[GSoC 2017] Porting Swift to Haiku - Final Report
This blog-post marks the final report on bringing Swift to Haiku in the Google Summer of Code period. My introductory post on this project can be found here for a brief overview of the project.
In the last 3 coding periods, my contributions to Haiku’s LLVM and Clang ports plus reporting some bugs with the Haiku developers have made it possible for the Swift toolchain to be built on Haiku. With this, it opens the possibility to use cross-platform Swift libraries used on other platforms and also allows to directly use the libc/glibc libraries via the GlibC module. I have already done an initial port of Foundation and libdispatch on Haiku as specified in the previous blog-post, but they still need to be polished for general use. As for upstreaming my patches for Haiku support, I’ve sent my patches to apple/swift and they are currently under review.
What has been completed:
- Building Swift 3.1 and Swift 4 on Haiku:
- Added support for x86_64-unknown-haiku.
- Built swiftc and its standard library via patching the build-script.
- Updated and upstreamed LLVM port to build upstream swift.
- Executing simple Swift programs (compiled or interpreted).
- Initial port of Foundation and libdispatch.
- Swift 3.1 recipe is available at HaikuPorts.
- Run tests against the newly built standard library and swiftc.
- Sent pull request upstream to apple/swift (PR #11583)
What needs to be done (After GSoC):
- Package Manager support via llbuild.
- Debugging Swift via porting LLDB.
- Building SourceKit for Haiku.
- Update the Swift 3 recipe to Swift 4.
- More testing support.
- (1) Add Initial platform support for Haiku.
- (2) swift-lang: WIP new recipe.
- (3) Define OS Check for Haiku.
- (4) unistd.h: define _POSIX_BARRIERS.
- (5) libedit: enable wide-character support.
- (6) clang: Enable thread-local storage in clang.
- (7) libexecinfo: fix symlink paths.
There were some difficulties encountered when working with platform-specific APIs. For instance, whilst I was porting the CoreFoundation and libdispatch libraries, many functions such as kqueue(), epoll() and ppoll() were unavailable on Haiku and I had to stub out any code containing them.
One other difficulty I had to deal with was keeping my branches synced with upstream, so that my changes can be merged cleanly without any conflicts. The importance of regularly rebasing your work always helps when planning to support a new OS platform; which reduces the maintenance effort and to some extent, won’t be easily susceptible to ‘bitrot’. This was one of the methods that helped me cleanly upstream my GSoC work.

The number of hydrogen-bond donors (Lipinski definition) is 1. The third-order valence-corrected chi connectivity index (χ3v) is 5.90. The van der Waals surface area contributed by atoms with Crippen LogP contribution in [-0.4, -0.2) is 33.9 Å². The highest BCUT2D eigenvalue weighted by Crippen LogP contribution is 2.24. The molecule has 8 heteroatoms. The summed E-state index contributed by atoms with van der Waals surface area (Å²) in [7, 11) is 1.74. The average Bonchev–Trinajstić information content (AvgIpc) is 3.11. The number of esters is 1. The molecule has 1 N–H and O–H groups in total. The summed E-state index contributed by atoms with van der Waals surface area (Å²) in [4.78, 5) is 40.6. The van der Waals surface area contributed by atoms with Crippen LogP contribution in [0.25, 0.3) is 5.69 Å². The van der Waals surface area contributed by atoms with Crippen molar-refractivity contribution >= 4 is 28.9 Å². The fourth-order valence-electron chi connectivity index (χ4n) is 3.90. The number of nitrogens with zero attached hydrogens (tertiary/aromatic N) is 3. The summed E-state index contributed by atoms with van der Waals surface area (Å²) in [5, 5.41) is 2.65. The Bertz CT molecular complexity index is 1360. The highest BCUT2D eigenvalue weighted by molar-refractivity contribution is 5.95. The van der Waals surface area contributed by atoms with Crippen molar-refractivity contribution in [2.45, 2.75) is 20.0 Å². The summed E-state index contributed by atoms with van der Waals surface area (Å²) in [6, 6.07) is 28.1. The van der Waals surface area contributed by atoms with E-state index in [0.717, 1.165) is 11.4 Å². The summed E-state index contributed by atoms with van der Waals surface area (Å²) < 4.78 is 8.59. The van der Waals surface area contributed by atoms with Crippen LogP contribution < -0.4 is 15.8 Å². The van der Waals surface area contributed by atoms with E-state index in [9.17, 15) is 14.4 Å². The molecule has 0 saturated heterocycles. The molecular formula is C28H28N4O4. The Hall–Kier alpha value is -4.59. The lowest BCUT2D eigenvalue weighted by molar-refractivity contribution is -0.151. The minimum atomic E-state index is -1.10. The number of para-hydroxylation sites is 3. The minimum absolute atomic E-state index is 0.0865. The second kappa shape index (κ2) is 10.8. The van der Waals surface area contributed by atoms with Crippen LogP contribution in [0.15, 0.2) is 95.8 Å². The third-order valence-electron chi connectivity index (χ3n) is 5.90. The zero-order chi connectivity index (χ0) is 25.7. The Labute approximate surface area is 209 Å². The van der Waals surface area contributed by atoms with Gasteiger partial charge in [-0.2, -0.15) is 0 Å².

Achievements and Thanks:
I’ve gained a lot of knowledge in understanding the internals of Haiku’s POSIX layer and implementing missing features found in 3rd-party software requiring OS-specific code. With this experience, contributing to Haiku during the GSoC period has increased my confidence in submitting better patches to other projects and more importantly to the Haiku sources. I will still continue to contribute to porting more essential open-source software to the platform and will also get more familiar with the lower-level side of Haiku (the kernel, device drivers and porting to more embedded platforms) if time permits.
I would really like to thank my mentors jua and korli and all of the Haiku developers in helping me overcome the obstacles in my project and making this possible to complete. Thank you for reading this blogpost, it has been great to be part of Haiku in GSoC 2017!
- Haiku activity report - May 2020
- GSoC 2020 Project Update: XFS
- GSoC 2020 Project: Improving and Extending Services Kit
- Progress report of community bonding period
- GSoC 2020 Project: Adding XFS file system in Haiku
- GSoC 2020 Project: Input Preferences
- GSoC 2020 Project: Adding UFS2 file system in Haiku
- Haiku activity report - April 2020
- Haiku activity report - February and March 2020
- Haiku field trip report - January 2020